Malini Raghavan, Ph.D.
I have a primary appointment as Professor of Microbiology and Immunology in the Medical School and a joint appointment as Professor of Biophysics in the College of Literature Science and the Arts. I have been at the University of Michigan Medical School since 1996, following my PhD work at Princeton University and postdoctoral training at Caltech. My laboratory’s current research relates to polymorphisms of human major histocompatibility complex (MHC) class I molecules and their effects on immunity to virus infections. We also study calreticulin-mediated protein folding in health and disease.
Major Histocompatibility Complex (MHC) class I molecules are ligands for antigen receptors of CD8 T cells and Natural Killer cells. A major interest in our laboratory is in the MHC class I Antigen Processing and Presentation Pathway, the cellular pathway by which complexes of peptides and MHC class I molecules are generated and displayed on the cell surface. We study specific components of this pathway, including the transporter associated with antigen processing (TAP), tapasin, calreticulin, and ERp57.
TAP transports peptides from the cytosol to the ER for binding to class I MHC molecules, and tapasin is an ER-resident MHC class I-specific assembly factor. Our previous and ongoing work has helped define molecular mechanisms relevant to functions of TAP and tapasin. Human MHC class I genes are highly polymorphic, and polymorphism profoundly impacts the intracellular assembly. Recent genetic studies show that closely related MHC class I allotypes are associated with different rates of progression to AIDS, following HIV infection. Some of our current work is directed at understanding whether the intracellular assembly characteristics of an allotype influence the ability of the allotype to mediate a T or NK cell response.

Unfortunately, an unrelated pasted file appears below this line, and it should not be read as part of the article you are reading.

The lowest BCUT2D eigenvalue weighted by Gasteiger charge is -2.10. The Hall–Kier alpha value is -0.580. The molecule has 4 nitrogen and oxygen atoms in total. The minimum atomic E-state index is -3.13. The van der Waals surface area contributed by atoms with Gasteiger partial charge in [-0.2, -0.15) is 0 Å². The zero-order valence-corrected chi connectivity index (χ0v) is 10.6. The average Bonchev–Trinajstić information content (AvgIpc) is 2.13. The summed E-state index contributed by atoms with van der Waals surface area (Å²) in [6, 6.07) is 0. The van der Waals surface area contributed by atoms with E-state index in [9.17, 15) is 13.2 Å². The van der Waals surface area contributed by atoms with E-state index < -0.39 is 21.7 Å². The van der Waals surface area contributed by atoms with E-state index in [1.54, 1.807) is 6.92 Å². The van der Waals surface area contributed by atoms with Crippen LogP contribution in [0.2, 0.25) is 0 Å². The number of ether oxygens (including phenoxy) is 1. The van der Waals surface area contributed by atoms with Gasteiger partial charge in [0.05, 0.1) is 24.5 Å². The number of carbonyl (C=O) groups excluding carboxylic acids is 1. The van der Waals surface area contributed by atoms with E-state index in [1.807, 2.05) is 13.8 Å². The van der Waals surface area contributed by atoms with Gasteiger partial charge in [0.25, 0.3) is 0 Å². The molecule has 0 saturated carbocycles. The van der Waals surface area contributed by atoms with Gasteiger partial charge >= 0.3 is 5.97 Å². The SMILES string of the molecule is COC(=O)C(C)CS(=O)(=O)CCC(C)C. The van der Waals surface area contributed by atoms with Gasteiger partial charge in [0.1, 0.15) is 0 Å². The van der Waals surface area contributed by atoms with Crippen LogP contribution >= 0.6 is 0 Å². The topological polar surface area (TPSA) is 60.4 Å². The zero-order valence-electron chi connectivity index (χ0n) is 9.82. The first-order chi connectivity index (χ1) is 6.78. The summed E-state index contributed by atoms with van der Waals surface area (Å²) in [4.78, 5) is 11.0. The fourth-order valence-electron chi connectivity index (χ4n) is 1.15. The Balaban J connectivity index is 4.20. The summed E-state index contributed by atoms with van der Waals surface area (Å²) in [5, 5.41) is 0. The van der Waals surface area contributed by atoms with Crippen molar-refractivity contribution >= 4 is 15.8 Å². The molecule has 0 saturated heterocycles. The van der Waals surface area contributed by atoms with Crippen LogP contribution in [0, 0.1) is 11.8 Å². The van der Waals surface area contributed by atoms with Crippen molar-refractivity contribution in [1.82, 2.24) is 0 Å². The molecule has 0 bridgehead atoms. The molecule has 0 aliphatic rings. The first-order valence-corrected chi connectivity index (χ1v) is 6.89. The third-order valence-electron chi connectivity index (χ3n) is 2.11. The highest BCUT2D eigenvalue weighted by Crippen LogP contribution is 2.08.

Calreticulin plays important roles in the folding of MHC class I molecules and plant pattern recognition receptors. We are currently defining fundamental features of the biology of substrate interactions with calreticulin, and their regulation by co-chaperones and nucleotide. Although calreticulin is normally ER-resident, it is found at the cell surface in transformed, dying and stressed cells, where it functions as a pro-phagocytic ("eat-me") signal. Our current studies are focused on understanding roles for calreticulin in the phagocytic uptake of cancer cells and apoptotic cells, and molecular interactions relevant to calreticulin-dependent phagocytosis.